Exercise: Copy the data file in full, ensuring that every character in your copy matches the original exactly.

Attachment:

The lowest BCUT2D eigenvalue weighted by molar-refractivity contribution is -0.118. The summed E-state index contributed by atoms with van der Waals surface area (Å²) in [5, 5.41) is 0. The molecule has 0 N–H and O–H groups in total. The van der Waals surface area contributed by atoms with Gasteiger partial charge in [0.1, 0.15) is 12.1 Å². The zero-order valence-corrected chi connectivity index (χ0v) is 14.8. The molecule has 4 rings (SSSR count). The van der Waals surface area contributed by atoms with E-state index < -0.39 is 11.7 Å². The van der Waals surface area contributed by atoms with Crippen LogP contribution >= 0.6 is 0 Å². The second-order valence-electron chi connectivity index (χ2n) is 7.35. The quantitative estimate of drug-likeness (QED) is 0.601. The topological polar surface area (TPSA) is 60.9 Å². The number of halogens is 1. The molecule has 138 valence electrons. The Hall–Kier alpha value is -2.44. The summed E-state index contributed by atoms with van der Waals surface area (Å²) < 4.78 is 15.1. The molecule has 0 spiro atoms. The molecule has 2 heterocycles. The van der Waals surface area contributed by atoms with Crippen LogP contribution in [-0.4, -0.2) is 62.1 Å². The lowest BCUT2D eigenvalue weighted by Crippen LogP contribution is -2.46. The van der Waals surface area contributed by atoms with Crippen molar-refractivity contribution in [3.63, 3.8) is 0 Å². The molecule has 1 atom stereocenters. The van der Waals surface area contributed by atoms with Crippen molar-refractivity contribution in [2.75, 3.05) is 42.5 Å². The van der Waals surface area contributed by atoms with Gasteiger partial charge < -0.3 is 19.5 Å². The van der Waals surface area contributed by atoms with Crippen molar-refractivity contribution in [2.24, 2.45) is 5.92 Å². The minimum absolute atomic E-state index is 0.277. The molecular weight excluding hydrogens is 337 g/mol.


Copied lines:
The lowest BCUT2D eigenvalue weighted by molar-refractivity contribution is -0.118. The summed E-state index contributed by atoms with van der Waals surface area (Å²) in [5, 5.41) is 0. The molecule has 0 N–H and O–H groups in total. The van der Waals surface area contributed by atoms with Gasteiger partial charge in [0.1, 0.15) is 12.1 Å². The zero-order valence-corrected chi connectivity index (χ0v) is 14.8. The molecule has 4 rings (SSSR count). The van der Waals surface area contributed by atoms with E-state index < -0.39 is 11.7 Å². The van der Waals surface area contributed by atoms with Crippen LogP contribution >= 0.6 is 0 Å². The second-order valence-electron chi connectivity index (χ2n) is 7.35. The quantitative estimate of drug-likeness (QED) is 0.601. The topological polar surface area (TPSA) is 60.9 Å². The number of halogens is 1. The molecule has 138 valence electrons. The Hall–Kier alpha value is -2.44. The summed E-state index contributed by atoms with van der Waals surface area (Å²) < 4.78 is 15.1. The molecule has 0 spiro atoms. The molecule has 2 heterocycles. The van der Waals surface area contributed by atoms with Crippen LogP contribution in [-0.4, -0.2) is 62.1 Å². The lowest BCUT2D eigenvalue weighted by Crippen LogP contribution is -2.46. The van der Waals surface area contributed by atoms with Crippen molar-refractivity contribution in [3.63, 3.8) is 0 Å². The molecule has 1 atom stereocenters. The van der Waals surface area contributed by atoms with Crippen molar-refractivity contribution in [2.75, 3.05) is 42.5 Å². The van der Waals surface area contributed by atoms with Gasteiger partial charge < -0.3 is 19.5 Å². The van der Waals surface area contributed by atoms with Crippen molar-refractivity contribution in [2.24, 2.45) is 5.92 Å². The minimum absolute atomic E-state index is 0.277. The molecular weight excluding hydrogens is 337 g/mol.